I knew that if I allowed fear to overtake me, my journey was doomed. Fear, to a great extent, is born of a story we tell ourselves, and so I chose to tell myself a different story from the one women are told. I decided I was safe.
—Cheryl Strayed, Wild: From Lost to Found on the Pacific Coast Trail
The minute I read this stunning line I recognized Truth in every fiber of my being, not related to any specific personal fear, but about fear in general. In a flash I realized it’s not just huge fears, like plane crashes or being attacked on the trail by a hungry bear, that cause distress. We all have daily irritations we choose not to confront because we fear that speaking out will be worse than stuffing our anger. We mutely mutter on, largely unaware of the story underlying our choices – or even that we are making choices.
The opening quotation occurs at the beginning of her solo adventure along the Pacific Coast Trail. Cheryl had plenty to be afraid of: a woman hiking alone in the wilderness is at risk from both two and four-legged predators (she met both). She might get lost (she did). She might run out of food or water (that was close). She might sustain an injury (she did) or get sick. Perhaps her biggest risk of all was the total ignorance and lack of backpacking experience that she finally admitted to herself as she heaved her unmanageable pack onto her back for the first time.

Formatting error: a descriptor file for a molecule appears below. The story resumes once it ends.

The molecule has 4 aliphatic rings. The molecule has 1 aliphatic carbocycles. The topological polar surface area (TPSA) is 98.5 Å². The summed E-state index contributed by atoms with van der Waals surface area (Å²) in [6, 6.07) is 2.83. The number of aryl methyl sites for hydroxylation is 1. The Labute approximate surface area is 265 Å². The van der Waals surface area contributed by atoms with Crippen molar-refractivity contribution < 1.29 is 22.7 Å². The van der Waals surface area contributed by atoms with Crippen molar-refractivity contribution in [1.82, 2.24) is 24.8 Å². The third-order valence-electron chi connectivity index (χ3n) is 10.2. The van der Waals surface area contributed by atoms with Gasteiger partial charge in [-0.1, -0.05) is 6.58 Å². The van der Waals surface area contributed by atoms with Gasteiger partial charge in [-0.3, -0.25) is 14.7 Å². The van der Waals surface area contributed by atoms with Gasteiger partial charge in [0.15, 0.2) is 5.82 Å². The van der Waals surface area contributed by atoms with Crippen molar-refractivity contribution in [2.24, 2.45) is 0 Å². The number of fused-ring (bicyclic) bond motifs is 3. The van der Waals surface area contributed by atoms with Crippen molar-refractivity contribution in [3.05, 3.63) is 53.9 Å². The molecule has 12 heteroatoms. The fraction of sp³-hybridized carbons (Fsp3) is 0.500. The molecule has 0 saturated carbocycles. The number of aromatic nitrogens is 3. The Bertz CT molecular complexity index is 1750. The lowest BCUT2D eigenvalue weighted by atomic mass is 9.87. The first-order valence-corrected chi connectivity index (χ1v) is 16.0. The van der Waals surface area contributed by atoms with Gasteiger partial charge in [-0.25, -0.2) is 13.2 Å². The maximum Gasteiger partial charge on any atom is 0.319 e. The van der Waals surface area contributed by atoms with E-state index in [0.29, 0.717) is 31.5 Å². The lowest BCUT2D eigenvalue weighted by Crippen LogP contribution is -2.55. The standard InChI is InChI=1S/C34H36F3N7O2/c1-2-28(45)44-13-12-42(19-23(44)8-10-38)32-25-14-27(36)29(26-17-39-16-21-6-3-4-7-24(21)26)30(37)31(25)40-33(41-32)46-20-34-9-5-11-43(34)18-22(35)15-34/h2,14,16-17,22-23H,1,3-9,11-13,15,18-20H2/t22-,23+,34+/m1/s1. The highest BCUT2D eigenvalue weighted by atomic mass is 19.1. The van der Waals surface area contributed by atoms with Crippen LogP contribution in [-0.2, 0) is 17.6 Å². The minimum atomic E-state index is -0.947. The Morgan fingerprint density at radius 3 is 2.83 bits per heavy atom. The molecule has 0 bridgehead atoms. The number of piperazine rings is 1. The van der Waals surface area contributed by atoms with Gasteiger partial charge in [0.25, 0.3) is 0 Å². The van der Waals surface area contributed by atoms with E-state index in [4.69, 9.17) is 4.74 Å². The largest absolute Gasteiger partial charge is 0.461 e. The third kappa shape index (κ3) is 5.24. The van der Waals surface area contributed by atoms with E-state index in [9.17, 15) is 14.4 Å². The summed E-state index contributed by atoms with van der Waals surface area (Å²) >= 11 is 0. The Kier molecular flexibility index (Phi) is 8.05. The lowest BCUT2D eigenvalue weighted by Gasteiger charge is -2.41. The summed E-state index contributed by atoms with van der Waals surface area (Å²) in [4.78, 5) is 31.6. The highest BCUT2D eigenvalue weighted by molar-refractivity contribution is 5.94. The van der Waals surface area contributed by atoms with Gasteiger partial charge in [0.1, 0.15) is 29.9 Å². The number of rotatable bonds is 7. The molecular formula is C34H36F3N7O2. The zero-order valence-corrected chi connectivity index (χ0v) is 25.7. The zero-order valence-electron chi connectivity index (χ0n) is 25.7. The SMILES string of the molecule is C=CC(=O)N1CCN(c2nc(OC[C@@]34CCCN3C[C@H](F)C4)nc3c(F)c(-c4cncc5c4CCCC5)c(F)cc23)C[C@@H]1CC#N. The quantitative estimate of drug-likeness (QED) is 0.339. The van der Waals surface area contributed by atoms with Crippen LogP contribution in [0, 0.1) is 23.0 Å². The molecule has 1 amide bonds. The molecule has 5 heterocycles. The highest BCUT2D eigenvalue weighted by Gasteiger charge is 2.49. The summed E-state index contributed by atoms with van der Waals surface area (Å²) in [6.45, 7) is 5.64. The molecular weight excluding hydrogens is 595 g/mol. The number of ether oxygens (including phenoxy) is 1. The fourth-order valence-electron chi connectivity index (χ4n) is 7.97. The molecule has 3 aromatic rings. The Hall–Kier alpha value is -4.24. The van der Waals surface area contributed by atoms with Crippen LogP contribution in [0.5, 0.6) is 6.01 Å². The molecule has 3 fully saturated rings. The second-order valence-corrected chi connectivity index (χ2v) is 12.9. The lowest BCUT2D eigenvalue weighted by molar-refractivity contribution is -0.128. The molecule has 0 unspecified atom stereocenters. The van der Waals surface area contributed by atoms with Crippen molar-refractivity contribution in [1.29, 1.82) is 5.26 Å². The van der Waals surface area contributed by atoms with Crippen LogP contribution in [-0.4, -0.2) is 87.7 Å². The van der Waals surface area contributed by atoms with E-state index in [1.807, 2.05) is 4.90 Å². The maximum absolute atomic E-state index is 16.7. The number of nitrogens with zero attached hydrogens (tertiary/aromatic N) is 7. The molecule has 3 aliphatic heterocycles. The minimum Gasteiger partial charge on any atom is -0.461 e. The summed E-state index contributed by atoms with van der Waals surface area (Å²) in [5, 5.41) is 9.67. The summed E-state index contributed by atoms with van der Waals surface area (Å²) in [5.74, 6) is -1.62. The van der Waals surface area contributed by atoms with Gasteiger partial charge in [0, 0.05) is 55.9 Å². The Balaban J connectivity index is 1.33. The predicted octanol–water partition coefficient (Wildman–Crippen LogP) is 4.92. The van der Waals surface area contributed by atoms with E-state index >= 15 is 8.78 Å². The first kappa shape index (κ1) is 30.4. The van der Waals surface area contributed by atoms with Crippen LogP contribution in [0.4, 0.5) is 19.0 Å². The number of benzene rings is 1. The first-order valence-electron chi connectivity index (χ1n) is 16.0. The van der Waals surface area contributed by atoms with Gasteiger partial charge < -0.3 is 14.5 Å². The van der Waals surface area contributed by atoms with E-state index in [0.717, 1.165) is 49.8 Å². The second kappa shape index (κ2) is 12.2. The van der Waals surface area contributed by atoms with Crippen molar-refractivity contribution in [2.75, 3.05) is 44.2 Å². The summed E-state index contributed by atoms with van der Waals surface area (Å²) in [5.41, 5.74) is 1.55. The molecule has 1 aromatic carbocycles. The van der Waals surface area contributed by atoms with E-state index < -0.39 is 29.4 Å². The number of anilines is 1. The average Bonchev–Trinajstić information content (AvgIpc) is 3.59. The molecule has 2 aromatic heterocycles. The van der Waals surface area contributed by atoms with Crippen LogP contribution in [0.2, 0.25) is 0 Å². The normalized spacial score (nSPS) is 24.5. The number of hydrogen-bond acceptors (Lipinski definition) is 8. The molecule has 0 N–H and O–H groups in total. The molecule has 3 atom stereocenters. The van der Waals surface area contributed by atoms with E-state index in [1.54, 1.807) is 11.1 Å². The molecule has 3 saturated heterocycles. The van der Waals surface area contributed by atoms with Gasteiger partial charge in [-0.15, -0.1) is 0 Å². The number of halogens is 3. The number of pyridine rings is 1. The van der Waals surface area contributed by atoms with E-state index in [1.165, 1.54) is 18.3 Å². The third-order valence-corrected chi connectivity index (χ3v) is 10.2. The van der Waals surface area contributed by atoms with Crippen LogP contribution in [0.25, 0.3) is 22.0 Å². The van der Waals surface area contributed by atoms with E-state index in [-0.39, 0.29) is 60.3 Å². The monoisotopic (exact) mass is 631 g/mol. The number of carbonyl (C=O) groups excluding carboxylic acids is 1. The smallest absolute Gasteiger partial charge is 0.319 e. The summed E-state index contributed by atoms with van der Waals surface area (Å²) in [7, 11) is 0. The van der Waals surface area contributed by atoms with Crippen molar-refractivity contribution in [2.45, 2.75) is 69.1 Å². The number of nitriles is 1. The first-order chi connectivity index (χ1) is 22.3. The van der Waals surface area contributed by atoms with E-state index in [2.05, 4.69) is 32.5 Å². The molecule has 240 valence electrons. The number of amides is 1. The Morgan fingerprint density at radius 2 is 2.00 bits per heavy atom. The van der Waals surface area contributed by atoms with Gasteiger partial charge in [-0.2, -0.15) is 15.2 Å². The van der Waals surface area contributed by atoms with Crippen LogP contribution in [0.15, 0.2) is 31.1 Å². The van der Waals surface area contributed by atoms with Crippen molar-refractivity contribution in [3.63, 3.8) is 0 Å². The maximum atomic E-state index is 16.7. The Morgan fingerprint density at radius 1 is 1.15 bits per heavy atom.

Cheryl faced most of these risks and other staggering obstacles head-on at one time or another, and her new story worked. It kept her walking all the way from Mojave, California to the Bridge of the Gods on the Columbia River.
We can follow her example and use the power of new stories to alter or transform the direction of our lives. For stories with extra punch, explore your fears on the page, even the little ones, and write your new stories as insights emerge.
Renowned psychology professor James Pennebaker postulates that a key factor to making expressive writing such a powerfully healing tool is that as people write about a troubling event over a period of days, chaotic thoughts begin coalescing into structured, meaningful stories. Writers who also begin exploring alternate points of view derive the most potent benefits.
Taking this one step further, an obvious conclusion is that those who explore alternate points of view create a new story to explain the past and guide future perceptions and choices.
Cheryl told herself one small story to enable herself to begin moving along the trail. By the end of her journey, she had told herself a new story about her entire life and justify the subtitle of her memoir: From Lost to Found on the Pacific Crest Trail. I urge you to pick up a copy of this best-selling book and use her experience as a guideline for a presumably less physically rigorous adventure in restorying your life.
Write now: about a recurring circumstance in your life, preferably something you’d like to change. As you write, pay close attention to thoughts that run through your mind, especially those that sound like messages. These connect you with your underlying “story.” Get that story on the page, then write a few alternative scenarios. Explore options you might consider impossible. You may be surprised at the new story options that pop out of nowhere onto your page. Leave a comment or send me an email about your success with this exercise.
Photo credit: Sharon Lippincott